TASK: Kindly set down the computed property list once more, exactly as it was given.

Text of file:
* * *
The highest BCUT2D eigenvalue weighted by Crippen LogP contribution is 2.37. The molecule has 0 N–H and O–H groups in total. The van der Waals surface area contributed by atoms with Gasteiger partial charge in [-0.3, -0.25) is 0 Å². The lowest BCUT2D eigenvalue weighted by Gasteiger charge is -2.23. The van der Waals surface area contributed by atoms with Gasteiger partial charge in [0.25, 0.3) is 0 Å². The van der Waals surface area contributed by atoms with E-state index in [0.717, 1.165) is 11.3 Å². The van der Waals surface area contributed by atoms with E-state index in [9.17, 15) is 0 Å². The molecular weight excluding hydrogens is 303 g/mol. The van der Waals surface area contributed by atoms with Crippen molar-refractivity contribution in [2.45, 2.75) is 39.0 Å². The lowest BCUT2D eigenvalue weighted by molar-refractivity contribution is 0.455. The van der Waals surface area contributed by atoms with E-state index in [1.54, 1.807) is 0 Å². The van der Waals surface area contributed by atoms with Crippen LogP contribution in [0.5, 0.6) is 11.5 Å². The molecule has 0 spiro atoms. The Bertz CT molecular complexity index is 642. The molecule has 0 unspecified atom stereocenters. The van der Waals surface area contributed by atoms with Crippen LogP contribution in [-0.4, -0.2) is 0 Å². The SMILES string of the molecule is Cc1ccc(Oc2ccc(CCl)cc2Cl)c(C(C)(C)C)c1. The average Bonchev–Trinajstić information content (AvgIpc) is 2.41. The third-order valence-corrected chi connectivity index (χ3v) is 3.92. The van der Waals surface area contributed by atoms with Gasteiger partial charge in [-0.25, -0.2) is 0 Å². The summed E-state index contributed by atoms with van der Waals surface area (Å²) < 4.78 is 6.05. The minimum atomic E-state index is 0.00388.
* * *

The highest BCUT2D eigenvalue weighted by Crippen LogP contribution is 2.37. The molecule has 0 N–H and O–H groups in total. The van der Waals surface area contributed by atoms with Gasteiger partial charge in [-0.3, -0.25) is 0 Å². The lowest BCUT2D eigenvalue weighted by Gasteiger charge is -2.23. The van der Waals surface area contributed by atoms with Gasteiger partial charge in [0.25, 0.3) is 0 Å². The van der Waals surface area contributed by atoms with E-state index in [0.717, 1.165) is 11.3 Å². The van der Waals surface area contributed by atoms with E-state index in [9.17, 15) is 0 Å². The molecular weight excluding hydrogens is 303 g/mol. The van der Waals surface area contributed by atoms with Crippen molar-refractivity contribution in [2.45, 2.75) is 39.0 Å². The lowest BCUT2D eigenvalue weighted by molar-refractivity contribution is 0.455. The van der Waals surface area contributed by atoms with E-state index in [1.54, 1.807) is 0 Å². The van der Waals surface area contributed by atoms with Crippen LogP contribution in [0.5, 0.6) is 11.5 Å². The molecule has 0 spiro atoms. The Bertz CT molecular complexity index is 642. The molecule has 0 unspecified atom stereocenters. The van der Waals surface area contributed by atoms with Crippen LogP contribution in [-0.4, -0.2) is 0 Å². The SMILES string of the molecule is Cc1ccc(Oc2ccc(CCl)cc2Cl)c(C(C)(C)C)c1. The average Bonchev–Trinajstić information content (AvgIpc) is 2.41. The third-order valence-corrected chi connectivity index (χ3v) is 3.92. The van der Waals surface area contributed by atoms with Gasteiger partial charge in [-0.25, -0.2) is 0 Å². The summed E-state index contributed by atoms with van der Waals surface area (Å²) < 4.78 is 6.05. The minimum atomic E-state index is 0.00388.